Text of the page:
I was grateful the story didn’t focus so much on the romance between Amelia and Joshua instead following Amelia, with the aid of Joshua and Annabelle, Joshua’s cousin, to a voodoo shop in the hopes they find help to end Amelia’s nightmares since they’re always making her disappear. They meet Gabrielle, or Gaby, who offers her assistance and performs one insane and equally nightmare inducing ceremony that doesn’t go exactly the way she planned. Amelia is now undead, well sorta. She can become visible to the living, touch objects, change her clothes and can even hear a faux heartbeat, the only drawback, she can’t touch Joshua anymore. But the ceremony was only the beginning to both Gaby and Amelia’s problems with the dark side.

There were some good moments of suspense and build-up. I also liked that the story changed locations and took place in New Orleans, adding a much darker and haunting feel to the background of the plot.

But the book was so dragged out! Amelia spends so much time repeatedly whinnying about needing to leave Joshua in order to protect him but not wanting to hurt him but knowing it’s the right thing. When she wasn’t having crazy nightmares (even though she doesn’t sleep therefore can’t possibly dream but that’s an aspect to the story that is never explained), she’s complaining about breaking up with Joshua then makes stupid mistakes in the process. The nightmares added a bit of suspense and foreshadowing but after a few times of them happening, enough was enough already. The character that ended up being the villain wasn’t at all surprising. From the first moment he is introduced, I’m pretty sure every reader will figure it out (it’s just too obvious). The ending, although both heartbreaking and interesting in certain ways, was also too nicely wrapped up. Joshua was too understanding and accepting. I wanted to see him actually have an argument with Amelia before they made up which would have been more realistic. Amelia, as usual, is not very much help in actually saving people. Gaby’s sacrifice was predictable but I still felt for her. I liked her character.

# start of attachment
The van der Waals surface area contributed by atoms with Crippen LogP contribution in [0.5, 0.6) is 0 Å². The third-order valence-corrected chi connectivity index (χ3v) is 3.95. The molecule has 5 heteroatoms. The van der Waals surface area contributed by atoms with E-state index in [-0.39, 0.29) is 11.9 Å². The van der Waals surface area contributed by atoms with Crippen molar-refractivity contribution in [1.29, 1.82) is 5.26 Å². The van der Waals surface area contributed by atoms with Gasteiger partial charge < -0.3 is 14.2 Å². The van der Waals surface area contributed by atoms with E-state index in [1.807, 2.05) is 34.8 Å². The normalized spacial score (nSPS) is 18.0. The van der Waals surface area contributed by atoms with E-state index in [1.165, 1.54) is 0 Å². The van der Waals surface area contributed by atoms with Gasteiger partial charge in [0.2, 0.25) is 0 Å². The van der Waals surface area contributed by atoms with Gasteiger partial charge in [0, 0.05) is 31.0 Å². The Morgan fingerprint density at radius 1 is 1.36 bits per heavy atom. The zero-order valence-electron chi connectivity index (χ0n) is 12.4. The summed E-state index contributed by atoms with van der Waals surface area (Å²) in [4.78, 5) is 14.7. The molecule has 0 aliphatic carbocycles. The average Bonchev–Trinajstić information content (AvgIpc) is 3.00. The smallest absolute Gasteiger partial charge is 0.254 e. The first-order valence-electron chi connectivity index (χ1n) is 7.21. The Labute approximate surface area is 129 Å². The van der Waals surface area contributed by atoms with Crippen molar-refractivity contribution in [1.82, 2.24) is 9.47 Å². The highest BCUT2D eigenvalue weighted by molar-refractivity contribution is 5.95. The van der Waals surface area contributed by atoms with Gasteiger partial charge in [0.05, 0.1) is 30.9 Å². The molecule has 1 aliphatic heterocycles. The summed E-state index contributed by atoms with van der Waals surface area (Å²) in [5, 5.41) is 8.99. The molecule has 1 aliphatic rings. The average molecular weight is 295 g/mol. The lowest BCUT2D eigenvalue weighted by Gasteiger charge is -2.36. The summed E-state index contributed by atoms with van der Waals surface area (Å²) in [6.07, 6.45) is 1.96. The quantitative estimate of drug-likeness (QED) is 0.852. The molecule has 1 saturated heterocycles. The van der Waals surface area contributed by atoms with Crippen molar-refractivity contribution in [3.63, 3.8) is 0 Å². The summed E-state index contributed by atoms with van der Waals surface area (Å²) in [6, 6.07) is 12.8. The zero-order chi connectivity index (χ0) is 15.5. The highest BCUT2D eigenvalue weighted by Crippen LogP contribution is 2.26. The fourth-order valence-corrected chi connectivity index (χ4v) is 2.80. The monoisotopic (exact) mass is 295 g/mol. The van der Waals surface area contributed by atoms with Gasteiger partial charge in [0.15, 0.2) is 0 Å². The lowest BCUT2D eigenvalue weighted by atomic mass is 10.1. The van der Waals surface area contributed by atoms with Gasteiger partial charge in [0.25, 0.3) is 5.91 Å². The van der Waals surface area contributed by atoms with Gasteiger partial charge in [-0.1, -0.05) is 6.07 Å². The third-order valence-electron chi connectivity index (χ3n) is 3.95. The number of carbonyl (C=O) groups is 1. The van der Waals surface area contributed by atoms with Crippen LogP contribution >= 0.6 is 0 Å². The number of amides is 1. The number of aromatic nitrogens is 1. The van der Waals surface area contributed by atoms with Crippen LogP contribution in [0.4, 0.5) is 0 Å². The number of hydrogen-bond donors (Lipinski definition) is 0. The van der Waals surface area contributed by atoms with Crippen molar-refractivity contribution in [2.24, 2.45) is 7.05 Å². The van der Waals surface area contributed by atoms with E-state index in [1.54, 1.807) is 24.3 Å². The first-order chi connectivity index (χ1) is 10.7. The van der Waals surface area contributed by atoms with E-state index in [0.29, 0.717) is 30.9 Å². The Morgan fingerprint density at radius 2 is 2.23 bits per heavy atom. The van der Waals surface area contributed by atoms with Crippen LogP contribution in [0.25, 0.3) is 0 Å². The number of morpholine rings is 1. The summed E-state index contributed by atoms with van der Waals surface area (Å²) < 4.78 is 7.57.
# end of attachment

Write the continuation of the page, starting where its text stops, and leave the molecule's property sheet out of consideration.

I wouldn’t say I am a fan of the Hereafter Series nor am I anywhere near in love with this series as others have become, but the sequel offered in actual ghost story that turned out to be better than I expected which was a nice surprise.

About the Author: Born and raised in Oklahoma, Tara Hudson graduated with a degree in law, mostly because she believed all the horror stories about English majors and their careers in the food-service industry. Luckily, she soon remembered how much she loved telling ghost stories, particularly to her girlfriends who liked visiting abandoned cemeteries as much as she did. Tara currently lives in Oklahoma with her husband, son, and a menagerie of ill-behaved pets.